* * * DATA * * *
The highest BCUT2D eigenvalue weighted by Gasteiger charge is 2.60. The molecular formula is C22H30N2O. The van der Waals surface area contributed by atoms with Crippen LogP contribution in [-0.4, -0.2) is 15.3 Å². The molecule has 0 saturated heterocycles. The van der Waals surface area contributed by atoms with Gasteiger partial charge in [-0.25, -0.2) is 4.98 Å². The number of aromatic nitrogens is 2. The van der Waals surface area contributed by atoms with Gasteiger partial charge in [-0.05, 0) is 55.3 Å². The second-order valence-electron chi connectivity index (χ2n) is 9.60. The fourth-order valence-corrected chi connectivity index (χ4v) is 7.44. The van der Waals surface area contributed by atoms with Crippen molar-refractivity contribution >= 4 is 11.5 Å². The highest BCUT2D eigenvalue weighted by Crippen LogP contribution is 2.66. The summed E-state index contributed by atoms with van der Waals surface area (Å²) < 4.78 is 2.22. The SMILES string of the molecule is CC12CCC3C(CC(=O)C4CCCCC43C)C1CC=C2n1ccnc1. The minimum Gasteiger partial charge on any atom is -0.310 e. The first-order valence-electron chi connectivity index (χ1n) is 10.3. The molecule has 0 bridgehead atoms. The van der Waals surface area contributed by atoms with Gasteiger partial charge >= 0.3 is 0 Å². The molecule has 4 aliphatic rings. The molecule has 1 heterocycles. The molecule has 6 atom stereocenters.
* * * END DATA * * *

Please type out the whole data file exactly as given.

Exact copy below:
The highest BCUT2D eigenvalue weighted by Gasteiger charge is 2.60. The molecular formula is C22H30N2O. The van der Waals surface area contributed by atoms with Crippen LogP contribution in [-0.4, -0.2) is 15.3 Å². The molecule has 0 saturated heterocycles. The van der Waals surface area contributed by atoms with Gasteiger partial charge in [-0.25, -0.2) is 4.98 Å². The number of aromatic nitrogens is 2. The van der Waals surface area contributed by atoms with Gasteiger partial charge in [-0.05, 0) is 55.3 Å². The second-order valence-electron chi connectivity index (χ2n) is 9.60. The fourth-order valence-corrected chi connectivity index (χ4v) is 7.44. The van der Waals surface area contributed by atoms with Crippen molar-refractivity contribution >= 4 is 11.5 Å². The highest BCUT2D eigenvalue weighted by Crippen LogP contribution is 2.66. The summed E-state index contributed by atoms with van der Waals surface area (Å²) < 4.78 is 2.22. The SMILES string of the molecule is CC12CCC3C(CC(=O)C4CCCCC43C)C1CC=C2n1ccnc1. The minimum Gasteiger partial charge on any atom is -0.310 e. The first-order valence-electron chi connectivity index (χ1n) is 10.3. The molecule has 0 bridgehead atoms. The van der Waals surface area contributed by atoms with Gasteiger partial charge >= 0.3 is 0 Å². The molecule has 4 aliphatic rings. The molecule has 1 heterocycles. The molecule has 6 atom stereocenters.